My Treadmill Desk

My Treadmill Desk

My treadmill desk is up and running!

Never heard of a treadmill desk? Neither had I until a few months ago, when I saw a story on 20/20 that featured Dr. James Levine, a Mayo Clinic obesity researcher in Rochester, Minnesota.

The whole time he was being interviewed he continued to walk on the treadmill, very slowly. He explained the concept of NEAT — non-exercise activity thermogenesis, or the energy spent on physical activities of daily living. Dr. Levine said that 90% of Americans don’t work out regularly and at least half of workers sit in front of a computer most of the day. So most people don’t get enough exercise, as evidenced by our thickening waistlines and ever expanding backends (Ha! There’s a backend you don’t want.)

When you spend most of your waking hours in front of a computer, there’s very little “NEAT” to speak of, unless you make a concerted effort to exercise. That can be tough when you’re a mother and have enough things to do as it is. I always wished I could exercise while I work, and when I saw Dr. Levine being interviewed while walking on a treadmill, I knew immediately that this was the answer.

I went online and found several people that had setup their own treadmill desks. After much thought and debate over whether to get a cheap treadmill, I decided to go for the treadmill that Joe Stirt and Thomas Niccum both use, from Smooth Fitness. It has a lifetime warranty and since I’m going to be on this thing every day, I want something that will last, or have a bulletproof warranty in case it doesn’t. Another guy who built a treadmill desk had used the Smooth 5.15, so I figured that Smooth was the way to go.

I bought the Smooth Fitness 5.25 for $995 and that included delivery. The 5.15 had been discontinued and replaced with the 5.25, although I did find it on ebay for $699, including delivery. I wanted to think about it but when I went back it was gone. So I got the 5.25 and now that I have it, I’m glad I got this model instead. The treadmill platform is about 8 inches longer than on the 5.15 and when I’m walking my feet end up about 5 inches from end of the belt. So if I’d gotten the 5.15 it may have been too short.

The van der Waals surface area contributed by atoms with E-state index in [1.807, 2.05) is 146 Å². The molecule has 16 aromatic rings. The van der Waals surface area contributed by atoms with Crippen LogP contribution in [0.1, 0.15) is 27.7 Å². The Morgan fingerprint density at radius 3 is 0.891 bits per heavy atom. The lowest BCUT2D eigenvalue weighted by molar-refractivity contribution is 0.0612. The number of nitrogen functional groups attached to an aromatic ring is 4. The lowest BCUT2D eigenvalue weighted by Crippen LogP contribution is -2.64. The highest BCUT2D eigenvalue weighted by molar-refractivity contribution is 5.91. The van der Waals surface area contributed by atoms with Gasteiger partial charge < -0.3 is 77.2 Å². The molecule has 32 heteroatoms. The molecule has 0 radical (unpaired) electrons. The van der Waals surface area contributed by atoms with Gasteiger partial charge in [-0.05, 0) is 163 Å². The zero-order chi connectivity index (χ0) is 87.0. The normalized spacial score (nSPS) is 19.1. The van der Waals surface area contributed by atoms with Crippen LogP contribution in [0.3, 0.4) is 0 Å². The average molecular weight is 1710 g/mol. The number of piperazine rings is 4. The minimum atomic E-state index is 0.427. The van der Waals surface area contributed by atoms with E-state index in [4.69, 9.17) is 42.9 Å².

Next, I had to decide on a laptop. This took longer because I couldn’t decide whether to get a cheapie or a desktop replacement. Finally I decided to go for something that I could use for a few hours a day and not think of it as a desktop replacement since I’ll alternate between my regular desk and the treadmill desk. I ended up getting an HP Pavilion DV8309 from Fry’s, with a really cool docking station.

Even before buying the laptop I had found the perfect way to mount it to the treadmill — the leaf insert from our dining table fit perfectly over the treadmill rails. There’s a handle that protrudes slightly and the leaf fits snugly under it so there’s no wobble, and even if a kid leans on it, it stays put. It worked out perfectly, couldn’t have planned it better. It’s as though it was built for being part of the treadmill desk.

At first we setup the treadmill on the other side of my desk, on the right side of my office, but from a usability standpoint it really needed to be a few steps from my desk so I could go back and forth easily. So we re-arranged things and placed it a few feet from my chair so that it became an integral part of my office.

Ok, so last Saturday I woke up determined to buy a laptop. No more thinking about it, reading reviews, pondering prices. I was going to Fry’s to buy a laptop. The DV8309 was sturdy enough for part-time work and was on sale for $799 (after a $50 rebate). With docking station and sales tax it ended up being around $1,250.

I wasn’t sure I needed the docking station (it was $250!), but turned out to be a wise purchase because it allowed me to move the screen up about 8 inches higher than it would have if it was just sitting on the table. Which would have been about 8 inches too low. It also included speakers, a wireless keyboard, and wireless mouse. Really cool.

Anyway, got it all setup and it worked perfectly. Every day I walk while checking my email, listening to audios, watching DVDs, listening to conference calls, talking on the phone…all the stuff I do at my regular desk. The time just flies and before I know it, I’ve done 2 or 3 miles. It’s so much better than schlepping over the gym. When I get tired of sitting on my butt, I get up, take 2 steps, and I’m walking while working.

Today I’ve done over 12,000 steps, more than 5 miles and it’s not even 6 p.m. And I feel great! Will post updates in the future…

Here’s an article about Dr. Levine